The ‘cost of living crisis’ is damaging our health
Our health and wellbeing is influenced by many different factors, ranging from our education and employment to housing and our community.
Some of these factors, known as health determinants, are partly explained by our genetic makeup or how accessible local health facilities and programmes are to us, whilst others are strongly associated with our health behaviours.
Social and economic conditions can also prevent us from changing our health behaviours, and can even reinforce behaviours that damage our health. This is especially the case in today’s economic climate, where the “cost of living crisis” has been shown to be particularly deleterious to those from lower socio-economic groups, exacerbating existing health inequalities and having the greatest impact on the poor and the vulnerable. Press release on this issue from the Royal College of Physicians.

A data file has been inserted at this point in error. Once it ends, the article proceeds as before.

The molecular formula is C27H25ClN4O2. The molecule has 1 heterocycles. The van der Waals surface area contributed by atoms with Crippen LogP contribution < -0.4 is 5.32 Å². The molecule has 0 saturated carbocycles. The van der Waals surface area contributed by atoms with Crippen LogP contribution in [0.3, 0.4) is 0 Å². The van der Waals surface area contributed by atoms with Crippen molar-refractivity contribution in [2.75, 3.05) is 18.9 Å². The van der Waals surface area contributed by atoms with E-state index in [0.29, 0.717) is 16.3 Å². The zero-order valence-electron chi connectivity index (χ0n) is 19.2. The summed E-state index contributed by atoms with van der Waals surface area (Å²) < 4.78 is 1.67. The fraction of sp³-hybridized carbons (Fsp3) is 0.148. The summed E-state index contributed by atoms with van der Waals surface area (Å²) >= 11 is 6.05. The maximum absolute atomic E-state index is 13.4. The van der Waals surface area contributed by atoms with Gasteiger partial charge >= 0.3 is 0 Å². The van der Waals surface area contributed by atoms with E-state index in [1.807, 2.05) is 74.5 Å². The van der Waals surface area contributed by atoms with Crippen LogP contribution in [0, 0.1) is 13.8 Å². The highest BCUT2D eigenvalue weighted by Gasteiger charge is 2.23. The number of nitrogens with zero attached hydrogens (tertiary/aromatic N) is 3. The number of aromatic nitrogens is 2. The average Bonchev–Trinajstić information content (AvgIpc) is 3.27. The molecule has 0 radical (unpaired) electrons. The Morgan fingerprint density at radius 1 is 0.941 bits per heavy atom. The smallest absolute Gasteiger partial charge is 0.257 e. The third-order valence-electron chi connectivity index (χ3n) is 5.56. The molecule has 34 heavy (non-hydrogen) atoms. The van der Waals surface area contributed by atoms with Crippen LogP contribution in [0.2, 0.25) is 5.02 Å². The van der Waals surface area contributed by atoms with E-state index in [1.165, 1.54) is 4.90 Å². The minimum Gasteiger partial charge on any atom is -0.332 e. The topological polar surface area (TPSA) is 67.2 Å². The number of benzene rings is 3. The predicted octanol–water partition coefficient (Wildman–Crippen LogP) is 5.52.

As budgets get squeezed due to higher energy bills, many have commented on how rising food prices, especially for fresh and less processed foods, have resulted in many turning to cheaper, but less nutritious options, or cutting back on food completely or even skipping meals – more information from The Food Foundation. The knock-on effect of rising prices has also been reported in the sport and fitness sectors as illustrated by this recent BBC article.
We have no way of foretelling how protracted or how severe this crisis will be, but what is certain is that many will need help with their health and fitness.